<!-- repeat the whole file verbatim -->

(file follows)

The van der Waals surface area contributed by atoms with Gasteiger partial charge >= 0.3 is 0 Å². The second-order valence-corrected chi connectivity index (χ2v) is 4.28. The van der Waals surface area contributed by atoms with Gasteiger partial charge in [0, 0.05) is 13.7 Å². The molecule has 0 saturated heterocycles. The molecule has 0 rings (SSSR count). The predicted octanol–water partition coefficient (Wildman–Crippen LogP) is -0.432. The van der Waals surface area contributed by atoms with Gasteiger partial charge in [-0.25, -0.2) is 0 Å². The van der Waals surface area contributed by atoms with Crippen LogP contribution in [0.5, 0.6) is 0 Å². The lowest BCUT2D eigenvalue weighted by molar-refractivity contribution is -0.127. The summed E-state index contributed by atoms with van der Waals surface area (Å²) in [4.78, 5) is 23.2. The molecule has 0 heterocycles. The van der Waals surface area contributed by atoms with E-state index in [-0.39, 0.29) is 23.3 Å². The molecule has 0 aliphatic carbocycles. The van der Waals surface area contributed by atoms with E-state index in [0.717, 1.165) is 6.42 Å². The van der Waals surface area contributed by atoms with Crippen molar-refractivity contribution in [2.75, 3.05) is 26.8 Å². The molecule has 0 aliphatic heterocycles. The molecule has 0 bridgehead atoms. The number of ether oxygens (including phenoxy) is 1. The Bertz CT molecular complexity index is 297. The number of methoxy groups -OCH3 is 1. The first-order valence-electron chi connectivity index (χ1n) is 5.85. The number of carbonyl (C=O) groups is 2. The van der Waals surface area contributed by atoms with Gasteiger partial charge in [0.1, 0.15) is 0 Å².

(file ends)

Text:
The van der Waals surface area contributed by atoms with Gasteiger partial charge >= 0.3 is 0 Å². The second-order valence-corrected chi connectivity index (χ2v) is 4.28. The van der Waals surface area contributed by atoms with Gasteiger partial charge in [0, 0.05) is 13.7 Å². The molecule has 0 saturated heterocycles. The molecule has 0 rings (SSSR count). The predicted octanol–water partition coefficient (Wildman–Crippen LogP) is -0.432. The van der Waals surface area contributed by atoms with Gasteiger partial charge in [-0.25, -0.2) is 0 Å². The van der Waals surface area contributed by atoms with Crippen LogP contribution in [0.5, 0.6) is 0 Å². The lowest BCUT2D eigenvalue weighted by molar-refractivity contribution is -0.127. The summed E-state index contributed by atoms with van der Waals surface area (Å²) in [4.78, 5) is 23.2. The molecule has 0 heterocycles. The van der Waals surface area contributed by atoms with E-state index in [-0.39, 0.29) is 23.3 Å². The molecule has 0 aliphatic carbocycles. The van der Waals surface area contributed by atoms with E-state index in [0.717, 1.165) is 6.42 Å². The van der Waals surface area contributed by atoms with Crippen molar-refractivity contribution in [2.75, 3.05) is 26.8 Å². The molecule has 0 aliphatic heterocycles. The molecule has 0 bridgehead atoms. The number of ether oxygens (including phenoxy) is 1. The Bertz CT molecular complexity index is 297. The number of methoxy groups -OCH3 is 1. The first-order valence-electron chi connectivity index (χ1n) is 5.85. The number of carbonyl (C=O) groups is 2. The van der Waals surface area contributed by atoms with Gasteiger partial charge in [0.1, 0.15) is 0 Å².